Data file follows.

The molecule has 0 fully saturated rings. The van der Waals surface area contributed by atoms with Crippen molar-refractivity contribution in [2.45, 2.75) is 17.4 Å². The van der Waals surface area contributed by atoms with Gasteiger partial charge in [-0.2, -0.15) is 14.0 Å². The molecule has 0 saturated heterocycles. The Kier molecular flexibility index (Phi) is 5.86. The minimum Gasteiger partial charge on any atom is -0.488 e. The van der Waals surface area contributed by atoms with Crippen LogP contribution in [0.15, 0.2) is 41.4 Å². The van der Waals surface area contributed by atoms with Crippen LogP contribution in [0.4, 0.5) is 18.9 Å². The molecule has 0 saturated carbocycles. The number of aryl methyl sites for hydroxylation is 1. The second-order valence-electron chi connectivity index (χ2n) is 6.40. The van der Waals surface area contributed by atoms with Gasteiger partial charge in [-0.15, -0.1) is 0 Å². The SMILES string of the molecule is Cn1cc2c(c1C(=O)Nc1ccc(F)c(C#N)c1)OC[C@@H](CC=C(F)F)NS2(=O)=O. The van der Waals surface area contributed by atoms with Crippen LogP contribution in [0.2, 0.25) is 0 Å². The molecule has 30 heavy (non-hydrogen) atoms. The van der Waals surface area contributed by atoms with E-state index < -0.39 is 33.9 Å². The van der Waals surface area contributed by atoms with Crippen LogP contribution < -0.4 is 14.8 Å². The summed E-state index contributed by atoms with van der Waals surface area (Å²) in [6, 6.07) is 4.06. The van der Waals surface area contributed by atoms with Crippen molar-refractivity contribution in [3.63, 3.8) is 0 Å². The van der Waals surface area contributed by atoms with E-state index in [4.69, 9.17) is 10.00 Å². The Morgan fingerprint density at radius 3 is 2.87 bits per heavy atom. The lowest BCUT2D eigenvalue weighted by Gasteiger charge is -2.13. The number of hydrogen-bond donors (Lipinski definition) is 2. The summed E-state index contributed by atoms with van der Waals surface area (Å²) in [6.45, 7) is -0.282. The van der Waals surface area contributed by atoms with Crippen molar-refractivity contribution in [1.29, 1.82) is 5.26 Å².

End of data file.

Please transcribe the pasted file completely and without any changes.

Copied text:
The molecule has 0 fully saturated rings. The van der Waals surface area contributed by atoms with Crippen molar-refractivity contribution in [2.45, 2.75) is 17.4 Å². The van der Waals surface area contributed by atoms with Gasteiger partial charge in [-0.2, -0.15) is 14.0 Å². The molecule has 0 saturated heterocycles. The Kier molecular flexibility index (Phi) is 5.86. The minimum Gasteiger partial charge on any atom is -0.488 e. The van der Waals surface area contributed by atoms with Crippen LogP contribution in [0.15, 0.2) is 41.4 Å². The van der Waals surface area contributed by atoms with Crippen LogP contribution in [0.4, 0.5) is 18.9 Å². The molecule has 0 saturated carbocycles. The number of aryl methyl sites for hydroxylation is 1. The second-order valence-electron chi connectivity index (χ2n) is 6.40. The van der Waals surface area contributed by atoms with Gasteiger partial charge in [-0.15, -0.1) is 0 Å². The SMILES string of the molecule is Cn1cc2c(c1C(=O)Nc1ccc(F)c(C#N)c1)OC[C@@H](CC=C(F)F)NS2(=O)=O. The van der Waals surface area contributed by atoms with Crippen LogP contribution in [0.2, 0.25) is 0 Å². The molecule has 30 heavy (non-hydrogen) atoms. The van der Waals surface area contributed by atoms with E-state index < -0.39 is 33.9 Å². The van der Waals surface area contributed by atoms with Crippen LogP contribution < -0.4 is 14.8 Å². The summed E-state index contributed by atoms with van der Waals surface area (Å²) in [6, 6.07) is 4.06. The van der Waals surface area contributed by atoms with Crippen molar-refractivity contribution in [3.63, 3.8) is 0 Å². The van der Waals surface area contributed by atoms with E-state index in [4.69, 9.17) is 10.00 Å². The Morgan fingerprint density at radius 3 is 2.87 bits per heavy atom. The lowest BCUT2D eigenvalue weighted by Gasteiger charge is -2.13. The number of hydrogen-bond donors (Lipinski definition) is 2. The summed E-state index contributed by atoms with van der Waals surface area (Å²) in [6.45, 7) is -0.282. The van der Waals surface area contributed by atoms with Crippen molar-refractivity contribution in [1.29, 1.82) is 5.26 Å².